What Would You Do? Alternative Medicine
Weiss, Gail Garfinkel, Medical Economics
For most doctors, our poll shows, patient autonomy is key when the patient turns away from conventional medicine.
Frank, a 55-year-old teacher, has colon cancer that has metastasized to several lymph nodes and extends through the middle tissue layers of the colon wall. In addition to resection, he has undergone two rounds of chemotherapy. He says that he found the side effects of chemotherapy intolerable, and he wants to be treated instead at an alternative center that rejects what its founders call "toxic" treatments in favor of "natural" remedies, including chiropractic, whole-grain diets, and meditation. After acknowledging that his oncologist has expressed disapproval of the alternative treatments, Frank asks you, his primary care doctor, to serve as a collaborative physician with the alternative center.
If you were Frank's doctor, what would you do?
That's what we asked when we posed this and four other modern-day ethical dilemmas in our Aug. 18 issue.
As scientists, most physicians are deeply skeptical-or downright contemptuous-of treatment options that haven't met evidence-based criteria for safety and effectiveness. So when patients ask you about aromatherapy, reflexology, "magical" brews, or-as in the above scenarioso-called natural remedies, your inclination is to try to guide diem back toward established treatments. Nonetheless, almost three-quarters of the respondents to our poll say they'd help a patient with metastatic cancer pursue an unconventional treatment course, despite misgivings. Among the key reasons: Patient autonomy must be respected, and in this instance, the patient has already tried conventional medicine.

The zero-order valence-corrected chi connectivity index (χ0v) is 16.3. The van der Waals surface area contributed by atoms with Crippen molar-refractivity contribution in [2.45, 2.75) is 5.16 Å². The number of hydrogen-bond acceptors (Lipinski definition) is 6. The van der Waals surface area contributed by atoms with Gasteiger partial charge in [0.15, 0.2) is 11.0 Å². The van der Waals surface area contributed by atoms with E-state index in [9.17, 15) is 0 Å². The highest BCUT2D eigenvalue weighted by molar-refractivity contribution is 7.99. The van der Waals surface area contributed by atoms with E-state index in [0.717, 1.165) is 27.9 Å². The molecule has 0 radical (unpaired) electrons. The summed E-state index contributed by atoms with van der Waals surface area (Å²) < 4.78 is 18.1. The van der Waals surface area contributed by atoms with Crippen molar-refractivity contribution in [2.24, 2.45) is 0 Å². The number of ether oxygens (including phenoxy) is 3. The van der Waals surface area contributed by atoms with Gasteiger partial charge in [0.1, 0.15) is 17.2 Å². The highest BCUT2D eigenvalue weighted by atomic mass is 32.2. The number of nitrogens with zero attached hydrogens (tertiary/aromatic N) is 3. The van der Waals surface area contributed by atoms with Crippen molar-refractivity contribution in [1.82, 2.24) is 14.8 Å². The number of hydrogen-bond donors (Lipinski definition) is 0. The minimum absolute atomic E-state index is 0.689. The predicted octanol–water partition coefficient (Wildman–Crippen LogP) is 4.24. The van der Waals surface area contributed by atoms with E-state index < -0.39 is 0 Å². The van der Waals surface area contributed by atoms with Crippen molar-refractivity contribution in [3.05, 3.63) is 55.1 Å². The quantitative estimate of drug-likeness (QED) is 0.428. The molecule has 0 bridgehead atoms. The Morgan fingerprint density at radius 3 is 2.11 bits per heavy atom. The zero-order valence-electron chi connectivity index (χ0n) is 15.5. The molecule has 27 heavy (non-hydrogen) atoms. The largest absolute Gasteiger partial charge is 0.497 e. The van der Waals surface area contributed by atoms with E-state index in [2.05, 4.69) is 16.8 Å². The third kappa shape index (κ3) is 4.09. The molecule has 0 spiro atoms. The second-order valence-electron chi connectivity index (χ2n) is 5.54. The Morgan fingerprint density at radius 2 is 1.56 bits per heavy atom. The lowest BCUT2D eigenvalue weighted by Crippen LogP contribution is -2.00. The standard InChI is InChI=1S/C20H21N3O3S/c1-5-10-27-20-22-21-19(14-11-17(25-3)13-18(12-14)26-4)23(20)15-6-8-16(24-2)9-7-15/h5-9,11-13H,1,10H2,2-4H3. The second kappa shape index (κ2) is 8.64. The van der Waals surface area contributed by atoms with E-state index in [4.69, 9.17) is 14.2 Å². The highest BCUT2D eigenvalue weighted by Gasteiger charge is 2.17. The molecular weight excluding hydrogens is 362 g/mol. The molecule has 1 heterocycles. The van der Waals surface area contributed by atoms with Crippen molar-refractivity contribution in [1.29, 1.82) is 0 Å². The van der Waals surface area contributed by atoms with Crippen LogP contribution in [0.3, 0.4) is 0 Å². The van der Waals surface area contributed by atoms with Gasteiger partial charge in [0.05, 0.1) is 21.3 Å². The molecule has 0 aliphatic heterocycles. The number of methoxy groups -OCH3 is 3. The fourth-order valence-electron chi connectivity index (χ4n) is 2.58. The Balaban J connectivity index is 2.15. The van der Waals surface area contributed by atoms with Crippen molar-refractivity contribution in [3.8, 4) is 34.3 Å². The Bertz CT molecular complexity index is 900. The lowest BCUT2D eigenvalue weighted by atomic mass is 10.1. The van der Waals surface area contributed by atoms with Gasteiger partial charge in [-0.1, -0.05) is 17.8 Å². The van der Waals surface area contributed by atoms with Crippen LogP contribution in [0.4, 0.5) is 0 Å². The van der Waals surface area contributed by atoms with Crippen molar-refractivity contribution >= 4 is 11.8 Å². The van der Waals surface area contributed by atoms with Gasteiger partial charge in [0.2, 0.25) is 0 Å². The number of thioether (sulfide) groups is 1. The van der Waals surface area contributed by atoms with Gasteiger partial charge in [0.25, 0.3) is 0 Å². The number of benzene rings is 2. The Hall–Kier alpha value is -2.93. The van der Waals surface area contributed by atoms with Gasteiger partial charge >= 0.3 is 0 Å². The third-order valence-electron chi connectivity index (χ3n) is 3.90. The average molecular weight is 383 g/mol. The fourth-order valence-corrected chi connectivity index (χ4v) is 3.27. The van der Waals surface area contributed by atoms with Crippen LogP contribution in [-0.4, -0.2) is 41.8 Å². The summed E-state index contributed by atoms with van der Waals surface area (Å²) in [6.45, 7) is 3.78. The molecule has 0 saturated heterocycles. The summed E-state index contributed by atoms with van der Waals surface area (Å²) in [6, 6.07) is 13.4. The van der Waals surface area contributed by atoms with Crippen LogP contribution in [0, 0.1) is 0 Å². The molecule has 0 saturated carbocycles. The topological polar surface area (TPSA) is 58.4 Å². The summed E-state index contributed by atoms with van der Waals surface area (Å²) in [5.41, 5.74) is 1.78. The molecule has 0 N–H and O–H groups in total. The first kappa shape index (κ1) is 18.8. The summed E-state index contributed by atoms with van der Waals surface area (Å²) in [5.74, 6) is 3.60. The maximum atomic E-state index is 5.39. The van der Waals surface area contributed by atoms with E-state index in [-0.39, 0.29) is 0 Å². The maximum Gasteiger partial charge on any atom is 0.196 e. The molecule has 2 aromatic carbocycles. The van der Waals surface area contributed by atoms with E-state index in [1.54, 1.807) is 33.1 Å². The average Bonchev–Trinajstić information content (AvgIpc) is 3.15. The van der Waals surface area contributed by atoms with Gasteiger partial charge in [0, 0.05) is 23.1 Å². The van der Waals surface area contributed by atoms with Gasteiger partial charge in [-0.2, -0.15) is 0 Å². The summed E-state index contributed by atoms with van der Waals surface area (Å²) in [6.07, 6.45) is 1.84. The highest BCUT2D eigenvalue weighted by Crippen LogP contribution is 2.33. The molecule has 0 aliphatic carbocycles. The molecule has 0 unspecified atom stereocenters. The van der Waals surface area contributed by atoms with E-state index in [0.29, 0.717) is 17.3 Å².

Another 8 percent of respondents would oblige Frank without any qualifications or admonitions; 21 percent would steer totally clear of any involvement with unproven treatment approaches. One respondent who would do the former puts it bluntly: "I can't force patients to deviate from their beliefs in the name of science. Besides, in some instances, chemotherapy is little better than a placebo." J. Jeffrey Morrison, an FP in Spartansburg, SC, would steer dear entirely because "I can't make the patient submit to proper treatment, but I can avoid helping him get improper treatment."
Opting for patient choice
A number of those who say they'd work with the alternative treatment center see that option as the best way of ensuring that Frank stays at least pardy within the confines of conventional medicine. An internist who expresses that sentiment writes, "Option 3 [refusing to work with the alternative center] is likely to result in Frank leaving my practice. With option 1 [expressing your misgivings, but agreeing to Frank's request], I might be able to persuade him to continue with conventional treatment, as well." And San Diego cardiologist Alien Jay notes, "Among the reasons that the primary care physician should attempt to maintain rapport with the patient is that if a new, more effective conventional treatment becomes available, the patient might accept."
Among the other reasons respondents would do as Frank asks:
To be there if the illness worsens. "As the metastasis persists, he's going to need me once he enters hospice," says Pat Conrad, an emergency physician in Niceville, FL. Chicago internist Paul Lorensen expresses a similar view: "The patient has enough problems and will need my continued support. Also, if the prognosis is as grim as the history suggests, discontinuing chemo might be a feasible option. Should that happen, an alternative center might allow the patient to feel that something was being done for him."
To protect the patient. "I need my patient to understand that there are people who want to profit financially from his probably terminal illness," says Landi Halloran, an internist and pediatrician in Greencastle, IN. "I would work with him to find a reputable facility. There's nothing wrong with healthy eating, certain supplements, massage, music, and meditation. …